Rethinking Refugee Trauma and Mental Health
Friday May 24: 7:00PM – 8:00PM
Doors open 30 minutes before the start of the event.
How are refugees adjusting to life in the US - given the current political climate? Research from multiple disciplines reveals that humans not only need each other to survive but also to thrive. However, we live in a world that divides us along lines such as gender, race, class, religion, and ableism making it harder to connect.
Many of us assume that our current world is a natural progression of human nature, and therefore the only possibility. We privilege western models of mental health that focus its lens on individual capacities. This approach often ignores macro-level influences that shape such capacities.
This Olio addresses some of the assumptions made in the field of psychology on trauma and healing and argues for a multidisciplinary approach to have a more comprehensive understanding of macro-level forces and how they impact individual capacities. How we conceptualize trauma and healing is embedded within particular historical, political, social, and economic contexts. Using dynamic systems thinking allows us to situate this knowledge in its particular context, trace how these constructs have changed over time and reveal different possibilities of how we might effectively make lasting changes to our approach toward mental health.
Teacher: Kim Nguyen is a doctoral student at City University of New York in the Critical Social and Personality Psychology program and a research associate at sexgenlab.org. She currently teaches at Pratt Institute and Hunter College. Kim graduated from the Human Development and Social Intervention Master’s program at New York University (NYU) and her research interests are in gender studies (particularly masculinity), child development within sociohistorical and cultural contexts, social justice with a critical lens, political war trauma, and decolonizing healing practices. Kim is interested in the different ways in which social injustice and power dynamics dehumanize and disrupt our ability to connect with one another (and ourselves) and therefore, heal from war-related trauma. Kim was also the project manager for the Project for the Advancement of Our Common Humanity, a think-and-do tank based at NYU and the education program coordinator for the Morton Deutsch International Center for Cooperation and Conflict Resolution at Teachers College Columbia University.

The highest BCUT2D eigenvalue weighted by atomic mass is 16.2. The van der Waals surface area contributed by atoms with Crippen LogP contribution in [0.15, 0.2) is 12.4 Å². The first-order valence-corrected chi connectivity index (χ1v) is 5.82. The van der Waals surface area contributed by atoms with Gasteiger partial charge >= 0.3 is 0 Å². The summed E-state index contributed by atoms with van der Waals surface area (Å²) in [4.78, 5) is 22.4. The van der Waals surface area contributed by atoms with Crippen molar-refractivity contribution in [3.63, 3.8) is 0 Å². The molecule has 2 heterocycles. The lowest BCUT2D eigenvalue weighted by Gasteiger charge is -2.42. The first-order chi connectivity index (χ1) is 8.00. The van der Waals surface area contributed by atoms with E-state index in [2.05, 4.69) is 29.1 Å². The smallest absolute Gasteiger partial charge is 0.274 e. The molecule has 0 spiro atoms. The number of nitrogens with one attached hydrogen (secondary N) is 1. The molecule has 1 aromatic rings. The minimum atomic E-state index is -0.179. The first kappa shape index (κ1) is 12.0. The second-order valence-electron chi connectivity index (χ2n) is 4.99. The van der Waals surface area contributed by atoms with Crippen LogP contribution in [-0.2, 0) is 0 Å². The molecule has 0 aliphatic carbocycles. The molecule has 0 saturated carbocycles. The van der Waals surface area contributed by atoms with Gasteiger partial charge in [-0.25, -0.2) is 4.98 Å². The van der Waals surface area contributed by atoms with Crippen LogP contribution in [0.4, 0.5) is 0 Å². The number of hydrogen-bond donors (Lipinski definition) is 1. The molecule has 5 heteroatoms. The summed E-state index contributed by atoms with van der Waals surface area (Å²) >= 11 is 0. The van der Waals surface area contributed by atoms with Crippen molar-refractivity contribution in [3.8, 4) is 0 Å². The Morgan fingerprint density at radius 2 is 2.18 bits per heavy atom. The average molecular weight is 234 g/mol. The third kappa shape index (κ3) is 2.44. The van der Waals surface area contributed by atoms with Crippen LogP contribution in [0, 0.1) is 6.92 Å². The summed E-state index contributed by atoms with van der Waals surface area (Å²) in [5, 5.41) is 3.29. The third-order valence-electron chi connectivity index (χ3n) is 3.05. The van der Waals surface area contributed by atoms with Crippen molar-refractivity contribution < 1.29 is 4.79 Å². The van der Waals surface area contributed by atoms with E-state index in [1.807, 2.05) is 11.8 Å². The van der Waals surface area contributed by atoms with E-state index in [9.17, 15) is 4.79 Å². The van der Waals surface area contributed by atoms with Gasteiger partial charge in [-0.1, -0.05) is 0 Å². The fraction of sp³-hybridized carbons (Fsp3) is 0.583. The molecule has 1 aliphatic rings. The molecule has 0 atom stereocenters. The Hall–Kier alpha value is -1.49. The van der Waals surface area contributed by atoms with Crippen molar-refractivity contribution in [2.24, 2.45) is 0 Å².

Complimentary beer by our presenting partner Sixpoint Brewery.
Sixpoint’s motto is “Beer is Culture,” to highlight the human trajectory—the earliest human civilizations were founded upon the cultivation of cereal grains for making beer. Sixpoint aims to perpetually inspire the art, creativity, and collaboration generated through beer by acknowledging the history of the craft, while forging ahead to inspire culture in a modern setting.